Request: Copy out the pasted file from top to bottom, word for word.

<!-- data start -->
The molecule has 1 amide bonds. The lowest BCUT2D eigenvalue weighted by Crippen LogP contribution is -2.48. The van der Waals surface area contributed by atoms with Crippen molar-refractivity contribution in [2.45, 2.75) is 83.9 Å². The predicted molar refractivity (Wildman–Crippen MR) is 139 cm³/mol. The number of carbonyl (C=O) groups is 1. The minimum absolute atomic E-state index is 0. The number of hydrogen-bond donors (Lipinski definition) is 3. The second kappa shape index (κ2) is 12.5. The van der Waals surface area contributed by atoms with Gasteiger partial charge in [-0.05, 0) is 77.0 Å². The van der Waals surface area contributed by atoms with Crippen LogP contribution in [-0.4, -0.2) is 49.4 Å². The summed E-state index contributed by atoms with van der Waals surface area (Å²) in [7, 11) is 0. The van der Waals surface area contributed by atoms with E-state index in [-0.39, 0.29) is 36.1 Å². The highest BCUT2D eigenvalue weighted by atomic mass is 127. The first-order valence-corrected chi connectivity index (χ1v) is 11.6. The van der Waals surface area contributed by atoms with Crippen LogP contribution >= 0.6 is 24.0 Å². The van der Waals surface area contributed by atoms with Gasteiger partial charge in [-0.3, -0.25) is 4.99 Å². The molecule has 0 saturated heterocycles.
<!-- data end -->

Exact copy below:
The molecule has 1 amide bonds. The lowest BCUT2D eigenvalue weighted by Crippen LogP contribution is -2.48. The van der Waals surface area contributed by atoms with Crippen molar-refractivity contribution in [2.45, 2.75) is 83.9 Å². The predicted molar refractivity (Wildman–Crippen MR) is 139 cm³/mol. The number of carbonyl (C=O) groups is 1. The minimum absolute atomic E-state index is 0. The number of hydrogen-bond donors (Lipinski definition) is 3. The second kappa shape index (κ2) is 12.5. The van der Waals surface area contributed by atoms with Gasteiger partial charge in [-0.05, 0) is 77.0 Å². The van der Waals surface area contributed by atoms with Crippen LogP contribution in [-0.4, -0.2) is 49.4 Å². The summed E-state index contributed by atoms with van der Waals surface area (Å²) in [7, 11) is 0. The van der Waals surface area contributed by atoms with E-state index in [-0.39, 0.29) is 36.1 Å². The highest BCUT2D eigenvalue weighted by atomic mass is 127. The first-order valence-corrected chi connectivity index (χ1v) is 11.6. The van der Waals surface area contributed by atoms with Crippen LogP contribution >= 0.6 is 24.0 Å². The van der Waals surface area contributed by atoms with Gasteiger partial charge in [-0.3, -0.25) is 4.99 Å². The molecule has 0 saturated heterocycles.